RULES: Only current employees of Customs administrations that are members of CCLEC are eligible to compete Competition is open to all age groups Proof of employment is required with submission (a copy of Staff ID will suffice) Submissions received after midnight (Atlantic Standard Time) on 12th April 2019 will not be considered GUIDELINES Design must be original…Details
The Caribbean Customs Law Enforcement Council (CCLEC) with funding from the United Kingdom Border Force (UKBF) conducted a Middle Management and Operational Leadership Course, aimed at Supervisory staff of member Customs administrations. This course was delivered at the Crown Plaza Hotel, Miami from 12th -14th February 2019. Eighteen middle managers from the Greater Antilles, Dutch Antilles, the OECS, Central and South America, including Mexico, Guatemala, Belize and Guyana attended.
CARMS a UK based human resource development company was contracted to deliver the training course. CARMS tutors comprised academic and ex law enforcement professionals, with many years of experience in consultancy, training delivery, mentoring, and support services.
The following topics and learning outcomes which were demonstrably achieved were based on European Union Management Competencies.
- Understanding the current and future issues and demands of a manager and the organisation
- Recognize the need for good leadership practices and the effects different leadership styles can have on individuals and teams
- Recognize the need for good Management practices and the effects different management approaches can have on individuals and teams
- Explore the roles and responsibilities of a manger in the operational setting
The Caribbean Customs Law Enforcement Council congratulates its member administrations and the global Customs community on its observance of International Customs Day 2019.
Customs administrations in various forms have existed from time immemorial. Governments establish Customs and Excise departments for the purposes of tax collection, trade facilitation, regulation of the importation/exportation of restricted and prohibited goods, the protection of society and in more recent times terrorism detection and interdiction.
The World Customs Organization’s slogan for International Customs Day (ICD) 2019 is “SMART borders for seamless Trade, Travel and Transport.” CCLEC readily adopts same and challenges all its members to embrace these principles and strive to implement practices and processes that bring smart borders into realization.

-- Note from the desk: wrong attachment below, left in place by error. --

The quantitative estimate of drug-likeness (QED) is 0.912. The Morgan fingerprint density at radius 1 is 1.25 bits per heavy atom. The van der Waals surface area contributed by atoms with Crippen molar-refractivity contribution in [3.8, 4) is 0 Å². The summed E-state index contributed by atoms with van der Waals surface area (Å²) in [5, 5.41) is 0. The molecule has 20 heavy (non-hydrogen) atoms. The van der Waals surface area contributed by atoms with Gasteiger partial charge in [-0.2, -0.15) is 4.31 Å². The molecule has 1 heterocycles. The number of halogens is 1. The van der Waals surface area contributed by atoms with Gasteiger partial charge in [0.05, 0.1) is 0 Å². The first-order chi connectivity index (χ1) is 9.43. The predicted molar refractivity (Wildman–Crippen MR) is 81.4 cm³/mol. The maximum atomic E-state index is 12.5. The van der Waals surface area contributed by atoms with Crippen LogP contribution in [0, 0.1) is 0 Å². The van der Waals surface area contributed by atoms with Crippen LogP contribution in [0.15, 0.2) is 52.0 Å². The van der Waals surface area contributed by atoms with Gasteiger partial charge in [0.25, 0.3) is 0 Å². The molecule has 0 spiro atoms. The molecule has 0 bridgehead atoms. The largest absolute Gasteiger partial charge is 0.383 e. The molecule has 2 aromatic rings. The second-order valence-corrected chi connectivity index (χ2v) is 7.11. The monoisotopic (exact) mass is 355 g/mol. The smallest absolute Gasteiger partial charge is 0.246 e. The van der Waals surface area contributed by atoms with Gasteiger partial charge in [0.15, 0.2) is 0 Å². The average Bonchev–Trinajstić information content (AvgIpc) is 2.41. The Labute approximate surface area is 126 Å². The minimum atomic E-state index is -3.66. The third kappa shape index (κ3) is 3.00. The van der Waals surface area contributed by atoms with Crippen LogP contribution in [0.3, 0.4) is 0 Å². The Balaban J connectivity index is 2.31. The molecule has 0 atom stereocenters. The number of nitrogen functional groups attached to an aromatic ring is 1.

The acronym SMART stands for: Secure, Measurable, Automated, Risk Management-based and Technology-driven. It requires Customs to innovatively drive the development of frameworks, standards and practices both academically and practically, that will greatly enhance the speed of processing and facilitating the delivery of goods, passengers and conveyances, while securing same. This creates a more enabling economic environment for national development, equity in trade and societal protections can produce safe and productive societies.Details
The World Customs Organization (WCO) in collaboration with the Caribbean Customs Law Enforcement Council and St Lucia Customs hosted the first WCO Conference on the Revised Kyoto Convention (RKC) for the Caribbean, at the Bay Gardens Resort, St. Lucia, on 26-30 November 2018. The conference brought together Customs Administrations from Anguilla, Antigua, Bahamas, Belize, BVI, Dominica, Grenada, Guyana, Jamaica, Montserrat, St Kitts, St Lucia and Trinidad and Tobago.
The objective of this Conference was to enhance the general knowledge of the RKC among Customs administrations in the Caribbean region, to identify accession and implementation gaps and challenges, as well as exploring potential solutions for accession to the RKC.
The World Customs Organization’s Revised Kyoto Convention (RKC) brings together all WCO tools to bear on Customs modernization in support of the World Trade Organization’s Trade Facilitation Agreement (TFA) for the simplification and harmonization of Customs processes.Details
Corruption is a complex social, political and economic phenomenon that affects all countries. Corruption undermines democratic institutions, slows economic development and contributes to governmental instability. Corruption attacks the foundation of democratic institutions by distorting electoral processes, perverting the rule of law and creating bureaucratic quagmires whose only reason for existing is the soliciting of bribes.…Details
The CCLEC family is deeply saddened by the news of Mr. Euan Stewart’s death – the first Permanent Secretary of CCLEC. He passed away on Friday, August 3rd 2018 at his home in the UK. In 1999 Mr Stewart was seconded by H. M. Customs & Excise, United Kingdom, to head the CCLEC Secretariat as…Details